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Autonomic computing - panacea or poppycock?

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2 Author(s)
Sterritt, Roy ; Sch. of Comput. & Math., Ulster Univ., Northern Ireland, UK ; Hinchey, M.

Autonomic computing arose out of a need for a means to cope with rapidly growing complexity of integrating, managing, and operating computer-based systems as well as a need to reduce the total cost of ownership of today's systems. The vision is to create selfware through self-* properties. The initial set of properties, in terms of objectives, were self-configuring, self-healing, self-optimizing and self-protecting, along with attributes of self-awareness, self-monitoring and self-adjusting. This self-* list has grown: self-anticipating, self-critical, self-defining, self-destructing, self-diagnosis, self-governing, self-organized, self-reflecting, and self-simulation, for instance. We believe that autonomic computing has much to offer in the advancement of complex computer-based systems. We expect to see many additional self-* properties being added to the portfolio of behaviors expected of an autonomic computing system. We anticipate many new biologically-inspired metaphors being developed and incorporated into future autonomic systems.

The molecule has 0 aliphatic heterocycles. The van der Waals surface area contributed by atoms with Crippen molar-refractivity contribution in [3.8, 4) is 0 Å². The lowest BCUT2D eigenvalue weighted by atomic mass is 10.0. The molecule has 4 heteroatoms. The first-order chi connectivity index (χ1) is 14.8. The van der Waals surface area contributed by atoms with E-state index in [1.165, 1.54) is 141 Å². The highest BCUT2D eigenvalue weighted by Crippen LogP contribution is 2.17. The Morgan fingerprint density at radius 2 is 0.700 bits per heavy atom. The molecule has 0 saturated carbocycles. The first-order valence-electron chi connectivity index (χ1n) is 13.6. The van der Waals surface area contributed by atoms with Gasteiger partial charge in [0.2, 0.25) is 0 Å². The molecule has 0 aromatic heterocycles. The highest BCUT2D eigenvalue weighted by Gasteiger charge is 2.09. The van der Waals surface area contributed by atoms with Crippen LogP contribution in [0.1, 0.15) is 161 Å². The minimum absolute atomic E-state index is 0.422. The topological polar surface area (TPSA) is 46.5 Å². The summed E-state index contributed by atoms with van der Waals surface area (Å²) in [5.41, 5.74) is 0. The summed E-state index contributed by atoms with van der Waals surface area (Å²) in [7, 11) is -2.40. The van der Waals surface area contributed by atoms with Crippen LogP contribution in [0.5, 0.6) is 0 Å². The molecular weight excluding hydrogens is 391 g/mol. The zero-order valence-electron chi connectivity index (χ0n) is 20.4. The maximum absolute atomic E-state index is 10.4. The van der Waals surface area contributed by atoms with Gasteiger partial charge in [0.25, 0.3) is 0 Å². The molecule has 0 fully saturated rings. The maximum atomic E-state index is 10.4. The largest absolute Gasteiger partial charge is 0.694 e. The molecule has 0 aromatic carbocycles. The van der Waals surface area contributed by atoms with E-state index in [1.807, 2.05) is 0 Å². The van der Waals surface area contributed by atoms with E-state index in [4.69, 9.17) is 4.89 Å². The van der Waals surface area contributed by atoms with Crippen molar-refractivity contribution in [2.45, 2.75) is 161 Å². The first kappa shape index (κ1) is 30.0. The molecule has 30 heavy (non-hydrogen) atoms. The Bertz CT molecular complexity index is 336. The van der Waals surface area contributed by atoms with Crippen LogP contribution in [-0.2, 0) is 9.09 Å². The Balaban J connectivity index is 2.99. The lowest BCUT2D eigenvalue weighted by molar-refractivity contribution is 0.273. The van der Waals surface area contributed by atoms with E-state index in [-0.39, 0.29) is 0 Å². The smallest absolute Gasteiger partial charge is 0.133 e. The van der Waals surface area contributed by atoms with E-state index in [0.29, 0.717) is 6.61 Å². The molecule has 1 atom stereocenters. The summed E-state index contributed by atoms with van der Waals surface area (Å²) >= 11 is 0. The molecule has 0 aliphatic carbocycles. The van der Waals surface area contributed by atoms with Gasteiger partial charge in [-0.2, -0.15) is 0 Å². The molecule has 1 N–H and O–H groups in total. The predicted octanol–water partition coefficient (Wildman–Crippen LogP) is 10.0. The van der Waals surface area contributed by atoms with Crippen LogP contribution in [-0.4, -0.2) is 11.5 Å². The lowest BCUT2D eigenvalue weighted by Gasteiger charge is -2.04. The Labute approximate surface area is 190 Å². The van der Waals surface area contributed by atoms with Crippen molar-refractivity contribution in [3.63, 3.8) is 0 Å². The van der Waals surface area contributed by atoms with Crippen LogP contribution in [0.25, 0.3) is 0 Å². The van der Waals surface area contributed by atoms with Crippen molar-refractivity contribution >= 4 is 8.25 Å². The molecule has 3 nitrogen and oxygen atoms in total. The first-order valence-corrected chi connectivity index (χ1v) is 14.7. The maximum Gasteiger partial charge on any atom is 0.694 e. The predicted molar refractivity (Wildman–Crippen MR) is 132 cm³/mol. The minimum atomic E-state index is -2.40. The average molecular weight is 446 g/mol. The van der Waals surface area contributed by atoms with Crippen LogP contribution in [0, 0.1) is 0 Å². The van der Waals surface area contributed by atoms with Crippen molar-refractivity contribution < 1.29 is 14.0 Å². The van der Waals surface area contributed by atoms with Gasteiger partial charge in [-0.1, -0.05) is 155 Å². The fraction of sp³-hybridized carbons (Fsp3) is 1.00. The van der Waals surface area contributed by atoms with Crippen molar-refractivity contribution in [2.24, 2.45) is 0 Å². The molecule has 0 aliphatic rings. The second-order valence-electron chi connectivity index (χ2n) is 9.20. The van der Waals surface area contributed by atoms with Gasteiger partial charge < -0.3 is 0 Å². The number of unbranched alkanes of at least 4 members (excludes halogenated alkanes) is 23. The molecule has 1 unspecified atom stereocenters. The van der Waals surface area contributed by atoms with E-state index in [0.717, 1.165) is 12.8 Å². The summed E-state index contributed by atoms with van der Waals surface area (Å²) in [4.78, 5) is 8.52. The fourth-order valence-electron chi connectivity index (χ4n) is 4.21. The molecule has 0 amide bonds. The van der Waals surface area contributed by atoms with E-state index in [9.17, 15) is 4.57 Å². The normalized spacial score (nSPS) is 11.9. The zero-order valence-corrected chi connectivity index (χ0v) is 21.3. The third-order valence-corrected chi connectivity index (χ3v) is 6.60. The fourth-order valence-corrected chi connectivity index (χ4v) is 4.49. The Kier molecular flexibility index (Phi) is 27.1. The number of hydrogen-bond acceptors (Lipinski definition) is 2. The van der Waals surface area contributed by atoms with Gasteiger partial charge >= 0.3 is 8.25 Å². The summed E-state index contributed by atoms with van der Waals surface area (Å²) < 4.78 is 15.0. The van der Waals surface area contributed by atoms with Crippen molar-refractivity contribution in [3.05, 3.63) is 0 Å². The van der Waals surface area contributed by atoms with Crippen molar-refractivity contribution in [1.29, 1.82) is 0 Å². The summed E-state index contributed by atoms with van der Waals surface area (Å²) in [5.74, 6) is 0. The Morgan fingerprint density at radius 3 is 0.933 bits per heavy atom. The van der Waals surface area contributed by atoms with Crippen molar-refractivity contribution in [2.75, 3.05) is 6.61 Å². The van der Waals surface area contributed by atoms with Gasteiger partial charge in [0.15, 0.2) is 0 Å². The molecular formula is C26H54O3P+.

Published in:

Engineering of Computer-Based Systems, 2005. ECBS '05. 12th IEEE International Conference and Workshops on the

Date of Conference:

4-7 April 2005

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